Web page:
New cellphone tower could fix dead zone north of Silverthorne |

New cellphone tower could fix dead zone north of Silverthorne

This rendering shows a proposed 85-foot cellphone tower that would be designed to look like a pine tree and fill in a gap in coverage inside a notorious dead zone north of Silverthorne.
Nexius Solutions via Summit County government

The notoriously poor cellphone coverage along Highway 9 between Silverthorne and the Green Mountain Reservoir could soon improve.

The Lower Blue Planning Commission is scheduled for Feb. 7 to take up a new cellphone tower at 3175 Johnson Road, on a hillside above the Blue River Campground off of Highway 9, after receiving an application from a company that wants to build one up there.

“This is long overdue,” said Jonathan Knopf, executive director of the Friends of the Lower Blue River conservation group. “This is such an important development for Summit County, I can’t even begin to tell you.”

Maps showing cellphone coverage — or a lack thereof — speak for themselves, said Joe Oliver, site acquisition manager for Nexius Solutions, which is working as a consultant for AT&T on the project.

“We got a big gray area and nobody’s getting service there,” he said.

The tower is slated for a parcel of land about 6 miles north Silverthorne town limits, in an area where no other cellphone towers currently exist. For the Friends group, it’s been a long-standing initiative to improve coverage in the area known as a “black hole” for cellphones and this comes as “terrific” news.

“There are so many things that can go bad there, so many thing that can go wrong,” Knopf said before mentioning wildfires, traffic wrecks and heart attacks as just a few examples. “Having better coverage in the Lower Blue River Valley will address these concerns.”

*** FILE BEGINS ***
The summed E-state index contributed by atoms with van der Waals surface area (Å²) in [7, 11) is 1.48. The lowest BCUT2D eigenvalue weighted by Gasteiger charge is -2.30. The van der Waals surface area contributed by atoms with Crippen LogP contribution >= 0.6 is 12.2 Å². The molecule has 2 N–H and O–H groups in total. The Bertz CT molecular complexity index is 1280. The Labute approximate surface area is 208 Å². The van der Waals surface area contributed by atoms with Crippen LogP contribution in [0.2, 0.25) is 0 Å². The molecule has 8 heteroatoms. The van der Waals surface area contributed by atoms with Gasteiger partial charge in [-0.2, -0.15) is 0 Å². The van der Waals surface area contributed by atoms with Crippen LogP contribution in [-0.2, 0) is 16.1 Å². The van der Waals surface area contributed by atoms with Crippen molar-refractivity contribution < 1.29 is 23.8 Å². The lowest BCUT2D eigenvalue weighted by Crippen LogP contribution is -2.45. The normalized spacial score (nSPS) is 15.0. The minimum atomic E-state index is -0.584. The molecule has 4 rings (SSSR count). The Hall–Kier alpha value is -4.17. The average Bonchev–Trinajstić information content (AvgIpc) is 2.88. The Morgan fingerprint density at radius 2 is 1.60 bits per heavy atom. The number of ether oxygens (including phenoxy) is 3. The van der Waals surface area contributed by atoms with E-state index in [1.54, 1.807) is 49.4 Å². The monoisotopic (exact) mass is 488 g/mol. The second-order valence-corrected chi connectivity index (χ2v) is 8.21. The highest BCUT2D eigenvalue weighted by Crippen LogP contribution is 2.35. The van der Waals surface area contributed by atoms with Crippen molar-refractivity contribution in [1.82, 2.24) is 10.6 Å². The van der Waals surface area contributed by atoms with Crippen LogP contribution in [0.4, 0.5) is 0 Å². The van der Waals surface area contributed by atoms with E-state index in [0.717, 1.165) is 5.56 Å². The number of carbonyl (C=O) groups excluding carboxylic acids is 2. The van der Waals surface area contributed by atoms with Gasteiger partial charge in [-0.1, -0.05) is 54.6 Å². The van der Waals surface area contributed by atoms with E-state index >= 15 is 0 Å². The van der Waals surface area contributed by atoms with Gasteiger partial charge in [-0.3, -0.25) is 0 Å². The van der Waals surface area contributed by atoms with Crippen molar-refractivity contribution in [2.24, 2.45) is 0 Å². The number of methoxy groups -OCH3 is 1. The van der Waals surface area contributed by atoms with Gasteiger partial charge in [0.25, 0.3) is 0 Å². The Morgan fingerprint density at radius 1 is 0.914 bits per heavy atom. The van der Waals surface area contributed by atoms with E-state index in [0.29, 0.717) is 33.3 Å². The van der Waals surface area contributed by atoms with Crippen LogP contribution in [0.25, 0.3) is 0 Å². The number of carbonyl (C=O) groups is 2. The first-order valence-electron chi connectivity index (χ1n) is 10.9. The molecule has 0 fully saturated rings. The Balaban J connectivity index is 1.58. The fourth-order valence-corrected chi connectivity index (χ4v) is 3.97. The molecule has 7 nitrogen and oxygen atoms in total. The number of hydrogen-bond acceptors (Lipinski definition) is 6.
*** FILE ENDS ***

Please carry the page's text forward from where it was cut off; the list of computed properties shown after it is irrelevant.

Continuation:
The tower will carry AT&T signals, but it’s being designed to house the equipment for up to three more service providers and 36 additional antennas. Oliver said he doesn’t know if other carriers will decide if co-locating on the tower is beneficial for them, but he hopes to have more carriers than just AT&T on the new tower once it’s built.

The permit application details an 85-foot “monopine” tower, which is one way of saying it will look like a pine tree. The height will be on par with nearby trees, which Oliver estimated at roughly 40-70 feet tall, and come with some small support buildings and equipment, neither of which should be visible from the highway.

“You’re not going to notice it from Highway 9 for sure, unless you’re really looking for it,” Oliver said of the tower.

According to the application, the neighbor most affected by the proposed tower has offered his consent for the project in addition to the support coming from the Friends of the Lower Blue River.

Because there’s local support for it and because the project should bolster coverage in an area where “No Service” signals have led to safety concerns, Oliver is expecting few hiccups going through the approval process.

In fact, an identical cellphone tower got the county’s approval in 2013, but it was never built and approval expired in 2015. Oliver said he doesn’t know why the original plan was abandoned.

“I didn’t have the project back then so I can only venture to guess,” he said, adding it was probably a business decision on AT&T’s part.

Because the project meets the county’s planning goals, runs in compliance with zoning regulations and comes with little to no impacts on the surrounding landscape, county staff has recommended approving the permit application.

Oliver said AT&T is targeting the end of the year, but they could get the new tower up and running as early as sometime this summer.

The planning commission will meet at 5:30 p.m. on Feb. 7 at Silverthorne Town Hall, 601 Center Circle. The commissioners will have final approval on the project, unless the their decision is appealed, in which case the appeal will go to the Summit Board of County Commissioners.

Beyond the proposed tower north of Silverthorne, Oliver referenced a couple other efforts in the county that could bolster cellphone coverage as well. He said a new tower at the Summit County Resource Allocation Park should be operational soon, and he’s trying to scope out a potential location for a new rooftop tower somewhere in the Lake Dillon area.

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